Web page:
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Principal Bakari Posey walked the streets around School 43.

Principal Bakari Posey walked the streets around School 43.

Dylan Peers McCoy

Incoming principal at troubled school invokes neighborhood roots, promises ‘new day’

Walking the streets around School 43, Bakari Posey passes the corner where his father used to work as a counselor. He points toward Tarkington Park, where he played basketball as a child.

“I grew up in this community,” said Posey, who is the latest principal to take the helm of the troubled school.

School 43 has been plagued by unstable leadership, out of control students and low test scores. The school’s history has made parents wary of yet another principal showing up, promising improvements.

But Posey’s personal connection to the neighborhood is part of his pitch to frustrated parents. It’s a reason to believe that despite all the troubles at the school, he is here to stay.

“I’m putting my all into this because my reputation is on the line,” said Posey, who left an assistant principal position at Tindley Accelerated Schools charter network to join Indianapolis Public Schools.

Both of Posey’s parents are Indianapolis educators, and although he attended Catholic school, he had cousins and childhood playmates who went to School 43.

Brenda Vance Paschal introduced principal Bakari Posey to families in the neighborhood.

Brenda Vance Paschal introduced principal Bakari Posey to families in the neighborhood.

Dylan Peers McCoy

Last Saturday, on a day when the temperature approached 95 degrees and the glaring sunshine baked heat into the pavement, Posey walked the blocks around the school with Brenda Vance Paschal, a longtime resident and member of neighborhood association. The pair passed out flyers for the school’s start-of-the-year bash Saturday 12 to 4pm — and introduced Posey to the community.

“I think he will bring new life into the community,” Paschal said. “He’s from the area. He’s gonna stay.”

Most of the houses were quiet, but several businesses let Posey post flyers. A barbershop down the street offered his staff a deal on haircuts. A mother whose child is too young for school agreed to hang an invite to the school’s carnival in her apartment building.

Finally, after an hour of visiting businesses and putting flyers in mailboxes, a mother stepped out onto her stoop to meet the new principal.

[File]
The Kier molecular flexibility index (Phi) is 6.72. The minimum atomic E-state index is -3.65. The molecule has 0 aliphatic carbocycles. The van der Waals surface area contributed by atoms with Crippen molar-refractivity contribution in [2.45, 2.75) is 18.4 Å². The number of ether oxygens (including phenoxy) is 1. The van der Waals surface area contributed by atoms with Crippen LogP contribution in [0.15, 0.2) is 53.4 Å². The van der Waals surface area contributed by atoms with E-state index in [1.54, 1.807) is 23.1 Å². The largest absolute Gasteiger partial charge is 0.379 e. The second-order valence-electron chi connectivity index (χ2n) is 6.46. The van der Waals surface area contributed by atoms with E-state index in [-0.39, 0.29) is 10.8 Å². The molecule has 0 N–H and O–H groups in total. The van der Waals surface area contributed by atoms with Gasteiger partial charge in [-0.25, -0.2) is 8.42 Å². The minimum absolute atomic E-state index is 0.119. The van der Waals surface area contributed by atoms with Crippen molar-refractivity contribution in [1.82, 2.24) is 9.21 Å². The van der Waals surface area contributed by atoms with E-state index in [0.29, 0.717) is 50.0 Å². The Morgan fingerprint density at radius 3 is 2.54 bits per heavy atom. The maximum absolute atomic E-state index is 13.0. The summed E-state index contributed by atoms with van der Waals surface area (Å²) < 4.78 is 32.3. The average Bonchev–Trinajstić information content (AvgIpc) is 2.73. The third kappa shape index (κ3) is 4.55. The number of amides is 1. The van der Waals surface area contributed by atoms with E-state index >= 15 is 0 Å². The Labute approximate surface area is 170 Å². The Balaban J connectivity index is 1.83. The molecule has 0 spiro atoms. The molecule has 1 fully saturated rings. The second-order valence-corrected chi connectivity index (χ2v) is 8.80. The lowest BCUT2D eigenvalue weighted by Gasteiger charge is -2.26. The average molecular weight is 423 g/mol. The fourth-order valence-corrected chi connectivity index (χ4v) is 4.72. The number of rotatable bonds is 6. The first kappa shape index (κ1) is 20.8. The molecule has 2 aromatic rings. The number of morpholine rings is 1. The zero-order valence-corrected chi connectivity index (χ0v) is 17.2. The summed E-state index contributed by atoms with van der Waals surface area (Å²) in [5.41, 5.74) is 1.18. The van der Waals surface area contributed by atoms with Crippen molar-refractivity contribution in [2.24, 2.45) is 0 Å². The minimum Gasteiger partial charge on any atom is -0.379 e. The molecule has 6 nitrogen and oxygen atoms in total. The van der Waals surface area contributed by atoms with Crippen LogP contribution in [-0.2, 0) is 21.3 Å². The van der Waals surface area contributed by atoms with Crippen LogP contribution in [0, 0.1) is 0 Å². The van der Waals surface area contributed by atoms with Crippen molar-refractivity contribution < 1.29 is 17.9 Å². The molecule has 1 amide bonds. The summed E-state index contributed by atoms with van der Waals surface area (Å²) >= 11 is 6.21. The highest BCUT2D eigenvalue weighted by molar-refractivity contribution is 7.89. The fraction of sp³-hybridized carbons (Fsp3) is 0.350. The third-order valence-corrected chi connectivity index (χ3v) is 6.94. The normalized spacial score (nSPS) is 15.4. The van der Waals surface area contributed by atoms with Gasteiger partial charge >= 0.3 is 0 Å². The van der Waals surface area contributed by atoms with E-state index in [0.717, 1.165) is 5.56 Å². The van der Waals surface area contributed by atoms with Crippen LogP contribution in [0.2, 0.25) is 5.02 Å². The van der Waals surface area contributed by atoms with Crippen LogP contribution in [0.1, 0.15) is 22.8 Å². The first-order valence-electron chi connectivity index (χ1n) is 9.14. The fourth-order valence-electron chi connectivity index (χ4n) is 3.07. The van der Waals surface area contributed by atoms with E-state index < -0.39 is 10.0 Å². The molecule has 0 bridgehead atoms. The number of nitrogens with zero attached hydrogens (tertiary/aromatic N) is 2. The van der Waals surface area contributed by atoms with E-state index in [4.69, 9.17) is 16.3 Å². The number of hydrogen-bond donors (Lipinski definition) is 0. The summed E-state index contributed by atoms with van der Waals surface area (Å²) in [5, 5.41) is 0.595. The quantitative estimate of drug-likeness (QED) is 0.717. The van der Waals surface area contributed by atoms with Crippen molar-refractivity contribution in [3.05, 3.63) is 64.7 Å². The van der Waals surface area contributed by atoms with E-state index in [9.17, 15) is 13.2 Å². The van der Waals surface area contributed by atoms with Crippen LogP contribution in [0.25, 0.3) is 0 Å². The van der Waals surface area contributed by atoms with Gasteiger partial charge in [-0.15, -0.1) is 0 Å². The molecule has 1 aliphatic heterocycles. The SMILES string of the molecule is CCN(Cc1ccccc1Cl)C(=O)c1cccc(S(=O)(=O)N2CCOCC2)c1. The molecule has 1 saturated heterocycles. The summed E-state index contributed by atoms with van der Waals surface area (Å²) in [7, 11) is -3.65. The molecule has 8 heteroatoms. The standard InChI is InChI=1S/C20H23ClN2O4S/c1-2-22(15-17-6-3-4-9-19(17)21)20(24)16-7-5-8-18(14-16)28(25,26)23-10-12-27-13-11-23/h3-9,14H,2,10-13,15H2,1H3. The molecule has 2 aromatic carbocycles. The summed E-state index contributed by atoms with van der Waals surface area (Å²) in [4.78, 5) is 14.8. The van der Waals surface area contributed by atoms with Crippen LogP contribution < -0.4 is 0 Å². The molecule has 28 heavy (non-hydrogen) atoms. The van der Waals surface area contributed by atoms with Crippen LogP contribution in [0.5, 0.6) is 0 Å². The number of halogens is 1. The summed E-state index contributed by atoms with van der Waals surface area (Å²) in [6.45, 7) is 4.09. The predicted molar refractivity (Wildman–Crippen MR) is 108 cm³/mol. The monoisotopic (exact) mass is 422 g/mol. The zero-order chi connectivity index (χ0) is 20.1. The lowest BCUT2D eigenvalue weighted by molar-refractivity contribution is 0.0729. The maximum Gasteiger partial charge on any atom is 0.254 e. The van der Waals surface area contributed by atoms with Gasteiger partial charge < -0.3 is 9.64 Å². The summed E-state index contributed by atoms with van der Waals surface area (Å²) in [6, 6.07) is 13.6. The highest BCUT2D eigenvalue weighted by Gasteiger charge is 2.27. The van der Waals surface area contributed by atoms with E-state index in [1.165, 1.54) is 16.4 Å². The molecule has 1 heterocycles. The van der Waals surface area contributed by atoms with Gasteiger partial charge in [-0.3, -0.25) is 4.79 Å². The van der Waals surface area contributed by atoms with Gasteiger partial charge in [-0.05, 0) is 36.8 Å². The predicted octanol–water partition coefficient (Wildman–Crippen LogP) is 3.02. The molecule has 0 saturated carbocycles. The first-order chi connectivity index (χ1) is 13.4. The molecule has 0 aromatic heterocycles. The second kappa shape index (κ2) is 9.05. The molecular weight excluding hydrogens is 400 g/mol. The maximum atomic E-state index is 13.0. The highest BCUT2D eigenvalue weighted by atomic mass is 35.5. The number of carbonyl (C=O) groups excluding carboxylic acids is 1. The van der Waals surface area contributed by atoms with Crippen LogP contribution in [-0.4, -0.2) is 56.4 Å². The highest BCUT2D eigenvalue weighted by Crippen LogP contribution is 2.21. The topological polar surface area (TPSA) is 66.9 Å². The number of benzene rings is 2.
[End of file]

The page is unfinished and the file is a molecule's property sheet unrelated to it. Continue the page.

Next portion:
Syreta Thomas lives just down the street from the school and her two children were enrolled in there until last year when she became so frustrated with the administration that she pulled them out and put them in a charter school.

Thomas said her son has learning disabilities and she felt he wasn’t getting the extra help he needed. But one of her biggest problems with the school was the culture — teachers would tell her son that he’s a “bad kid” and principals came and went, Thomas said.

She had a simple question for Posey: “Are you sticking around?”

Bakari Posey discussed the future of School 43 with Syreta Thomas, who pulled her children out of the school last year.

Bakari Posey discussed the future of School 43 with Syreta Thomas, who pulled her children out of the school last year.

Dylan Peers McCoy

Thomas is not the only parent who has left School 43 as it has struggled in recent years.

Part of Posey’s challenge as a principal will be not only winning the trust of parents who are still at the school but also winning back parents like Thomas.

“It’s a new day,” he told Thomas. “I’m working on a mindset shift for my staff.”

Standing on her stoop, Posey listened to her concerns with the school and promised that he’s here to stay, and that the school will be different.

Posey sees the frustration that parents have with the school. Discipline problems have knocked the school off track, and some kids have lost years of learning time.

“It sucks,” Posey said. “That makes me angry and sad at the same time.”

But he is also convinced that the school can turnaround.

As principal, he is going to be rolling out a new school culture strategy called Tribes Learning Community, that is used and liked by other IPS schools. It’s a model that emphasizes respect among teachers and students, one of biggest goals Posey has for the school. Respect needs to start with teachers, so they can model behavior for kids, he said.

If teachers are angry or yell at students, even the kids that are not causing trouble will lose respect for them, he said.

As an assistant principal at Tindley, Posey was charged with enforcing the charter school’s strict discipline policies. But Posey said his own philosophy is more moderate. Elementary school teachers should give students quick redirections if they are getting off task or distracting the class, he said.

For more severe issues, the school has six staffers who can help with discipline issues, including a social worker, a school counselor and four staffers dedicated to helping students with behavior problems, Posey said. Those staffers can help in class if a teacher is struggling, so instead of sending a misbehaving student to the office, the teacher can take the time to go into the hall with the child and discuss the problem.

“Now that kid doesn’t feel admonished, that kid doesn’t feel embarrassed,” Posey said. “They still feel connected to the teacher.”